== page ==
How to choose the mulch that’s right for your garden
ORGANIC MULCHES are central to any successful garden. They retain moisture in the soil while helping to control weeds, erosion, and muddy backsplash from rain onto plants. Mulches help maintain an even soil temperature in both winter and summer, thereby encouraging beneficial microorganisms and also reducing the stress of temperature fluctuation on plants. As mulch decays over time, and earthworms incorporate it into the earth, organic matter gets added to the soil, thereby building up what is called “tilth,” or soil structure—something that is especially important for gardeners who must work with organically starved, gravelly, sandy, or clayey soils. Mulches also have an aesthetic benefit: they provide a uniform and unifying color on the ground.
Whenever possible, use mulches that come from your area: long-leaf pine needles in Georgia; white-pine needles in New Hampshire; straw in the Midwest; and processed bark mulch in the Pacific Northwest. They will cost less and look more natural in your landscape. In fact, there is nothing wrong with using shredded leaves from your trees and shrubs, and lawn clippings from your yard. After all, when you mulch you are simply following nature’s cue; if you didn’t rake leaves or cut back perennials in the autumn, you would see that woody and herbaceous plants mulch themselves.
Not all mulches are appropriate for every landscape setting. Coarser, less elegant mulches are fine for berries or fruit trees, or to create pathways in woodlands and between rows in vegetable gardens. In highly visible areas of the garden, however, the choice of a mulch may run to the more delicate, uniform, and costly materials.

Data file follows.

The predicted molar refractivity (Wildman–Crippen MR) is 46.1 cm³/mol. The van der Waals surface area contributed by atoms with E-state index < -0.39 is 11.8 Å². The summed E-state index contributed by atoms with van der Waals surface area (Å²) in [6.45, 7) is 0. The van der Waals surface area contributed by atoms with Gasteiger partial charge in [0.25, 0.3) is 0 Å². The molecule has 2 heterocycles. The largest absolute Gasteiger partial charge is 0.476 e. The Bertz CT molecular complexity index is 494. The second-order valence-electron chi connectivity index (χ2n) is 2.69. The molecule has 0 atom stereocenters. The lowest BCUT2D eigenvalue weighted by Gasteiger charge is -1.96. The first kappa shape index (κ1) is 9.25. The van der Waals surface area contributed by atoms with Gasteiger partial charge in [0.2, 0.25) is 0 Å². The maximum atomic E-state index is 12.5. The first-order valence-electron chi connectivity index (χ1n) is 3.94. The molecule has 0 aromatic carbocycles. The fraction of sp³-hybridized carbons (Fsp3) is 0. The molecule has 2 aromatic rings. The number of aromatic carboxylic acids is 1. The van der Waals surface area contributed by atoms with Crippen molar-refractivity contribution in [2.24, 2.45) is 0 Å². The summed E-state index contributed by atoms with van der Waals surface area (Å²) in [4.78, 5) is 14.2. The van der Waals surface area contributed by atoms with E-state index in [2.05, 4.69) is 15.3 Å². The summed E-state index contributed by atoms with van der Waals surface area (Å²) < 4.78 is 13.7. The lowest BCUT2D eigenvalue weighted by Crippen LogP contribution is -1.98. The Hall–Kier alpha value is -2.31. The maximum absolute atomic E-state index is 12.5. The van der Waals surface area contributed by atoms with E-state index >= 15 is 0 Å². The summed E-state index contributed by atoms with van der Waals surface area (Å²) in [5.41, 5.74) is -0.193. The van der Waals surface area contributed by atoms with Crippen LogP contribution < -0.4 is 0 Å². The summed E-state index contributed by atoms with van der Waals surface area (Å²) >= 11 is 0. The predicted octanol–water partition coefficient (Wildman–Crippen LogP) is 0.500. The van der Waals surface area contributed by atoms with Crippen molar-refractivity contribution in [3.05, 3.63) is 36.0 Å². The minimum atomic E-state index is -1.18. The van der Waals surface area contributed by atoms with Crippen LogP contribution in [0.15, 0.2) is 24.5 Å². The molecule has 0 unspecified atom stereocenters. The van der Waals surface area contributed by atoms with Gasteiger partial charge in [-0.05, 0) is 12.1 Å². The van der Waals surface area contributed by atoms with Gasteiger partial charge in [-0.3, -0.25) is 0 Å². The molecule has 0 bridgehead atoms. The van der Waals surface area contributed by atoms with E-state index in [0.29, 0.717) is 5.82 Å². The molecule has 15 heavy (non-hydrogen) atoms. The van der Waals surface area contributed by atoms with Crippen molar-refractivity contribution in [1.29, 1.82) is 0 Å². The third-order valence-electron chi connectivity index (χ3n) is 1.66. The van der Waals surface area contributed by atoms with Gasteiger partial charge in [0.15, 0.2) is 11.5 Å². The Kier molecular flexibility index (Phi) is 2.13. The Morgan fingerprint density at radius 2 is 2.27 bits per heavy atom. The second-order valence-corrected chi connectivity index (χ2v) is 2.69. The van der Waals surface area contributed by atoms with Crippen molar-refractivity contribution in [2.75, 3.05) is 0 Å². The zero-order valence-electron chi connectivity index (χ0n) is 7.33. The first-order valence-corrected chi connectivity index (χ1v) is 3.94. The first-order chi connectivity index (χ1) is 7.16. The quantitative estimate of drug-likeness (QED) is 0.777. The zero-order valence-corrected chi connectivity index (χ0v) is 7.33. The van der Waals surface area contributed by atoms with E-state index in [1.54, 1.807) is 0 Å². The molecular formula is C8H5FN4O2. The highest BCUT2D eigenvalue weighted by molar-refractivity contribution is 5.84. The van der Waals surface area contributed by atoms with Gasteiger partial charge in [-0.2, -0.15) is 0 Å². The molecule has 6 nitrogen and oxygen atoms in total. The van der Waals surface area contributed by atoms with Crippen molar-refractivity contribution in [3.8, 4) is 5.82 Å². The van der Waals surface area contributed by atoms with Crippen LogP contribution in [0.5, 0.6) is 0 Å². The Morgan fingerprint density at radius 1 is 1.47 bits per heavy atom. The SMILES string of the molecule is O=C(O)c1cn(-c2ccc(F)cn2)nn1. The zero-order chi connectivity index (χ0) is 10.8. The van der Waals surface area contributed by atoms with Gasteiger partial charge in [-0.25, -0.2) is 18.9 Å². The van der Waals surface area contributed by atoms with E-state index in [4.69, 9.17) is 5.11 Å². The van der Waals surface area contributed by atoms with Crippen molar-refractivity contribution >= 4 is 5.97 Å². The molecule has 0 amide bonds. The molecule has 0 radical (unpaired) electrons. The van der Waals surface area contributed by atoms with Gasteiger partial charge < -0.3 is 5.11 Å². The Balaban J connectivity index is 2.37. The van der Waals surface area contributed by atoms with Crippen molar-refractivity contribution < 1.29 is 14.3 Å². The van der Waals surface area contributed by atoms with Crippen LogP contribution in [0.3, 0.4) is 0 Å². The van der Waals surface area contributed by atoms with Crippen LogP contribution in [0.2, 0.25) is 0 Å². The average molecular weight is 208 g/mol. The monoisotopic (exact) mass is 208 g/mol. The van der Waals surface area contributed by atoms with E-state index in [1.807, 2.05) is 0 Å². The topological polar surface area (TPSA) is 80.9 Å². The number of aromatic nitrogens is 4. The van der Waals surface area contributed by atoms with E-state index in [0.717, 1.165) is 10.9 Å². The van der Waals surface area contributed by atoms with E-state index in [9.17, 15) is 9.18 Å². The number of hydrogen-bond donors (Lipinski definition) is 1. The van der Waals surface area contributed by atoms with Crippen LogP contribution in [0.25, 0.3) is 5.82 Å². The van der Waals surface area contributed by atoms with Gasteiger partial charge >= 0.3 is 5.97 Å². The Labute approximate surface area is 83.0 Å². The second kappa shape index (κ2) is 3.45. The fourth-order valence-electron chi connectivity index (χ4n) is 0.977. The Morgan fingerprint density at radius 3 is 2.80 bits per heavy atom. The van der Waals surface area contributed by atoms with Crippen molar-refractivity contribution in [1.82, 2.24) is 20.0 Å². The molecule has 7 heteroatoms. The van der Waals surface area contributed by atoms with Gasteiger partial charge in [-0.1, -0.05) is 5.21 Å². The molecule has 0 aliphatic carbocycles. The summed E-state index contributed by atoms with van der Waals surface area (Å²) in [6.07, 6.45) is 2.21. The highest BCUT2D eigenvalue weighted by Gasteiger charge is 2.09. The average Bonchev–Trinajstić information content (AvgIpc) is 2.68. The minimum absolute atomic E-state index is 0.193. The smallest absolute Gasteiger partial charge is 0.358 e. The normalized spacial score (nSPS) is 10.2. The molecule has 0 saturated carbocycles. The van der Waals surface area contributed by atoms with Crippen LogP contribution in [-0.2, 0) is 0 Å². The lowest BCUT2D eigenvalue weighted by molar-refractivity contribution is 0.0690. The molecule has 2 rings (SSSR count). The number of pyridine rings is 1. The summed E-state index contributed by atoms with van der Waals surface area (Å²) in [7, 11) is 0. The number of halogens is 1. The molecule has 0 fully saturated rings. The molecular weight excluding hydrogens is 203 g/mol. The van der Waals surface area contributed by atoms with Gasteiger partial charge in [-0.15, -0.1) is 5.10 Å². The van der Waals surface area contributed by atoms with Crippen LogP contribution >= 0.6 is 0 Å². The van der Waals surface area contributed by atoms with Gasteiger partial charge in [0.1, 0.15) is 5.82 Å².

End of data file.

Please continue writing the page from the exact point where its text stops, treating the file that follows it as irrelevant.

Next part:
BY GORDON HAYWARD PHOTOGRAPHY BY WEBB CHAPPELL
BARK MULCH There are two principal kinds of bark mulch. Ground bark is made by shredding bark stripped from logs. Its reddish brown color varies depending on the species of tree, although dyed versions in various hues of reddish orange are also on the market. You can buy ground bark in three-cubic-foot bags or you can have it delivered by the cubic yard. Pinebark nuggets are one- to three-inch pieces of pure bark. For durability, these nuggets are better than shredded bark, typically lasting several years longer before they decay.
In recent years bald cypress mulch has become popular for its extreme decay resistance. However, much of it comes not from the waste of sawmills, but from entire stands of young cypress trees cut down for the sole purpose of making mulch. Grinding up an introduced species such as eucalyptus to make mulch is one thing; endangering native populations of a species is another. It is worth inquiring about the source of whatever mulch you choose.
WOOD CHIPS Wood chips come from a mix of brush and tree branches, and function much like bark mulch, though they can be coarse and less uniform. With time, the surface of the chips will turn a silvery white. Arborists will often deliver a truckload of wood chips (six to eight cubic yards) to your home for free. Wood chips are useful under shrubs and trees at a distance from the house, to make paths through vegetable gardens or woodlands, and to fill in low wet spots, but in perennial gardens and near the house, refined mulches are more attractive.